Hate is a very strong word. I tend to agree with those folks who say hate comes from either ignorance (“Knowing a man well never leads to hate and almost always leads to love,” says John Steinbeck) or fear (“In time we hate that which we often fear,” says Billy Shakespeare).
I’m wired as a Pollyanna. I’m an optimist. I usually trust people and institutions. I seek harmony and joy in life. I’m blessed to have loving, deep relationships with my wife, two kids, and several friends. I’m intellectually curious and seek to understand the mysteries in my life. Hatred is a word I rarely use with any sort of seriousness.
I hate losing. Hate. It.
My League of Legends-ful weekend ended with me winning a game of ARAM with my kids. I rolled up Ashe, a Champion I hadn’t played in ages, with which I went 30-3-23. For those who don’t play League, that’s a truly dominant game—thirty kills against the opposing team, three deaths, and twenty-three assists. It was the kind of game that had teammates and opponents alike commenting in the post-game chat screen, usually with lots of exclamation points. It was so stunning a result, in fact, that I had to seriously wonder why I don’t play Ashe more often in regular League games.
On Monday, I found myself craving more ARAM games. With a meeting cancelled that afternoon, I convinced some folks from the Talent team at Riot to play.
The result? Roll up Trundle. 0-10-4. Defeat. It was so fast and brutal a loss, in fact, that we all decided to try again before running off to our next meetings.
Roll up Corki. 2-8-5. Defeat.
Now I was annoyed. I’d just experienced humiliation in front of my own co-workers and team. I’d let them down. I knew that I was a better player than that, and I wanted to get the feeling of uselessness out of my system. I ended the day begging those around me for more ARAM. We ended up finding ten whole folks from Talent on Monday evening, made a custom ARAM game so we could all play…
Darius… my first main Champion. 3-8-4. Defeat.
Jinx. 6-8-5. Defeat.
That night before bed, I was still fuming at my day of futility. I wanted to get a better proverbial taste in my mouth. Where was that I-played-Ashe-and-carried-my-team feeling? So against my better judgment, instead of sleeping I logged back into League for more ARAM…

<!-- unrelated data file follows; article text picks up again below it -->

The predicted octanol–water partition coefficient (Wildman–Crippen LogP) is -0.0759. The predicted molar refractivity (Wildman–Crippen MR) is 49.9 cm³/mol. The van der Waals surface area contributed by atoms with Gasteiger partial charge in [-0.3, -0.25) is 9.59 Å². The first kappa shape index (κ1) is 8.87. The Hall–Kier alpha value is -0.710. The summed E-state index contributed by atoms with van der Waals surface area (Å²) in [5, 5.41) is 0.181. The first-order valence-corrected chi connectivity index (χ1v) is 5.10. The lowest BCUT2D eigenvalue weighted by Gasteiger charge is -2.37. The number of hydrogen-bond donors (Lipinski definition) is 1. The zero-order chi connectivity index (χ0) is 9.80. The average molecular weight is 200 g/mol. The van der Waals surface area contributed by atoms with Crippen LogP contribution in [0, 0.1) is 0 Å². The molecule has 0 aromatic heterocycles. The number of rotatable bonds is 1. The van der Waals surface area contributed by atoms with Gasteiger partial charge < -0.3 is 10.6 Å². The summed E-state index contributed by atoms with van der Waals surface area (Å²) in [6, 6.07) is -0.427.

Sion. 9-14-25. Defeat.
AARGH! That’s five—FIVE!—losses in a row, all in one day. [pounding head against desk]
On Tuesday morning, I woke up thinking about when I could carve out time for another game of ARAM. I arranged with a few folks around me to try a game or two from 1-2pm, the only time I could justify some games amidst an otherwise packed day.
Karma. 2-11-7. Defeat.
Jinx again. 3-10-5. Defeat.
You have got to be kidding me.
At the end of the day on Tuesday, I prepared for Riot Rumble. Because of GDC, though, both teams could only field three players each so we decided to reschedule for some time after the conference. That meant a chance for more, hopefully redemptive, ARAM…
Kayle. 19-11-27. Victory! Finally!
Sejuani. 1-7-28. Victory! (this game doesn’t look like much, but I got kudos from my team for playing tank well, acting as a meat shield while they focused on offense)
Okay, whew. Pause. Catch breath. Reflect.
That’s honestly the most games of League I’ve played at Riot in a two-day span since joining the company. And yet as I reflect on those two days, they were mostly characterized by deep frustration, shame, hopelessness, and anger. I didn’t sleep particularly well on Monday, and I am 100% convinced that it was my ARAM performance that caused it.
Say what you want about games being only games, but losing stinks. Games are competition. If I spend time (easily my most valuable resource these days) on playing a game with peers, I want to win. Losing feels like a personal affront, a bad piece of food I’ve eaten and need to get out of my system. I had measured myself up against others seven times in a row, and seven times in a row I’d been found lacking.
This attitude has helped me out in life. I’ve achieved a lot—way beyond what you’d think from my upbringing. And, hey, I fit in at Riot Games, which is a company full of highly-competitive people. We’re constantly testing ourselves against epic challenges, and Rioters refuse to take “no” for an answer.
Still, the full range of my negative emotions brought on by losing is staggering. So staggering, in fact, that I would call it hatred.
I hate losing.
Amidst my seven-game streak, I was visibly distracted. Rioters, who also index high on empathy, regaled me with stories of long, deep furrows of losing in their League of Legends careers. It appears to be a game with about a 50-50 winning percentage over the course of a player’s lifespan thanks to a matching system that gives you opponents of your same skill level. As you get better, your games get harder. And just like coin flips, it’s easy to get a long streak of “tails.”
(I also received a lot of “Wait until you start playing Ranked games… Oy” comments from Rioters, which frankly makes me more hesitant than ever to wade into Ranked.)
I’m pretty sure that my hatred of losing is borne more out of Shakespeare than Steinbeck. Clearly I know losing. I try very hard to use my losses as learning experiences, ways to regroup and be better next time. What I fear, though, is losing’s consequences. I’ve achieved so much… Will it all be taken away somehow? Will people stop respecting or liking me? Will I never win again? Am I bad person/player/[insert descriptor here]? Am I… [shudder] a … loser?!?
Clearly the answer to these questions is no. Being more internally confident and grounded is something for me to practice. If I ever learn to take the fear out of losing, I’ll stop hating it quite so much.
I’ll also, paradoxically, probably win more.